The Suns: After their 9 point loss to the Hornets, the Phoenix Suns are now only half a game away from being the worst team in the West. It's a spot currently occupied by New Orleans, who stopped a four game skid to stay within half a win of Phoenix and Sacramento. Eric Gordon was limited to 9 points on 3 of 14 shooting, but the Suns weren't about to let a little thing like that stop them from losing.

The Bucks: Larry Sanders was out with a bad back after getting too close to the Manimal, therefore Samuel Dalembert was given the start and a chance to become more attractive trade bait. He acquitted himself admirably with a double-double, 4 steals, and 4 blocks, but it wasn't enough to counter the rest of the team shooting 33%.

The Magic, and more generally health: The Clippers ended their 3 game losing streak in Orlando. Eric Bledsoe scored a career-high 27 points, which shouldn't come as a surprise, considering his best option was to shoot nearly every time down the floor. All three of the team's best scorers were on the bench. While it's true that the team's 4th leading scorer, Matt Barnes, had recovered from his case of pushing-Greg Stiemsma-in the throat-suspension, Bledsoe was wise not to pass to him too much. On a per minutes basis Bledsoe is the superior scoring machine, and on this particular night Barnes was struggling with his shot, making only 2 of 11 attempts.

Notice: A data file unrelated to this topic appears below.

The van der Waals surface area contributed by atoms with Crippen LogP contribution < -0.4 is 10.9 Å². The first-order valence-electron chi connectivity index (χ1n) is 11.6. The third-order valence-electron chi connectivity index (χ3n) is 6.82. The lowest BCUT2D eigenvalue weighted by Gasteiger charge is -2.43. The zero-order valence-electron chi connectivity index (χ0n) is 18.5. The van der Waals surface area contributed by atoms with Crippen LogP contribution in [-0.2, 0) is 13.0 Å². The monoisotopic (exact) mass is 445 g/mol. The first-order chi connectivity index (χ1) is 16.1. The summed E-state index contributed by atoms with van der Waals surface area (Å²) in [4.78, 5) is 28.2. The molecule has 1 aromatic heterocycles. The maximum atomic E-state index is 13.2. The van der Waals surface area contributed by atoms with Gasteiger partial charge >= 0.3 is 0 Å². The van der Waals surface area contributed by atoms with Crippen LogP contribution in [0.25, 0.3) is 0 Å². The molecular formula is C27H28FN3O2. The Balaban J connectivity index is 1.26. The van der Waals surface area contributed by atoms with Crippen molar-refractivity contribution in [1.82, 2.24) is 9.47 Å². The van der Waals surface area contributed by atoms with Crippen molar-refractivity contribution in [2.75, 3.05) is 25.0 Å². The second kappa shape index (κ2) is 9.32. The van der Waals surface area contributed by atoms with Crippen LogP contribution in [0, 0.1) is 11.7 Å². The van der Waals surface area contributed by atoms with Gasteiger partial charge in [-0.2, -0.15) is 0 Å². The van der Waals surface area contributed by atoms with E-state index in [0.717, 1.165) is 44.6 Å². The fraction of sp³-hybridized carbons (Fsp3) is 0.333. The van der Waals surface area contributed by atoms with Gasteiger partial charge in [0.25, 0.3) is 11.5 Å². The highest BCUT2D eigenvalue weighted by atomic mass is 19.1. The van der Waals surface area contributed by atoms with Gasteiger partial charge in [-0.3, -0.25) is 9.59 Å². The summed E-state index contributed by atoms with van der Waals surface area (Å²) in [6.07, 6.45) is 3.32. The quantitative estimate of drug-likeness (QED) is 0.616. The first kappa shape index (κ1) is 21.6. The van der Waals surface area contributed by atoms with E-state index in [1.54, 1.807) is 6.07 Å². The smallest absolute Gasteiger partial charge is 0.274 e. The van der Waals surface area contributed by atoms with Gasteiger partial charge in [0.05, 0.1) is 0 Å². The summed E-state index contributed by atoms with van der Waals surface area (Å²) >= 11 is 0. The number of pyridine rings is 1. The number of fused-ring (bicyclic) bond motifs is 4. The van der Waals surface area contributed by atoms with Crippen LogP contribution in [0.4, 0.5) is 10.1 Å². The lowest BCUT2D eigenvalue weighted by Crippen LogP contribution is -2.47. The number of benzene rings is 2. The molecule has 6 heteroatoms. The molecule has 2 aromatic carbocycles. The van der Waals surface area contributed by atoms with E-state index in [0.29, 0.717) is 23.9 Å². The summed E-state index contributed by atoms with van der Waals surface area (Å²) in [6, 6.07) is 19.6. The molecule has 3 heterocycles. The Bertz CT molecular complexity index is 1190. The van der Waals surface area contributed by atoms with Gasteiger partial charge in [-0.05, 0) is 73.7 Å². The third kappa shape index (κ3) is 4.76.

The Clippers bench is starting to resemble the Last Supper

Still, that didn't matter much, because they were playing the Orlando Magic, quite possibly the most injury ravaged club east of the Mississippi. On this night, the Magic were unable to overcome the absence of J.J. Redick, Arron Afflalo, and Big Baby; nor were they able to capitalize from the absence of Hedo Turkgolu or Al Harrington.

Sorry Hedo, we'll always have Cleveland.  

Speaking of Cleveland, I've never officially stated what a huge bummer it is that Varejão is out for the season. While watching him occasionally gives me motion sickness, nobody can deny the big Brazilian's heart or motor. Varejão was busy proving himself as a top player when fate dealt him a difficult hand, combining a freak injury that required surgery with the discovery of a blood clot in his lung. 

The NBA in now in the unenviable position of having to finish the season without two players who were both leading the league in major statistical categories. I haven't done the research yet, but I'm gonna go out on a limb and say this hasn't happened too often. This must be why David Stern is reportedly planning to start supplying his All-Stars with HGH.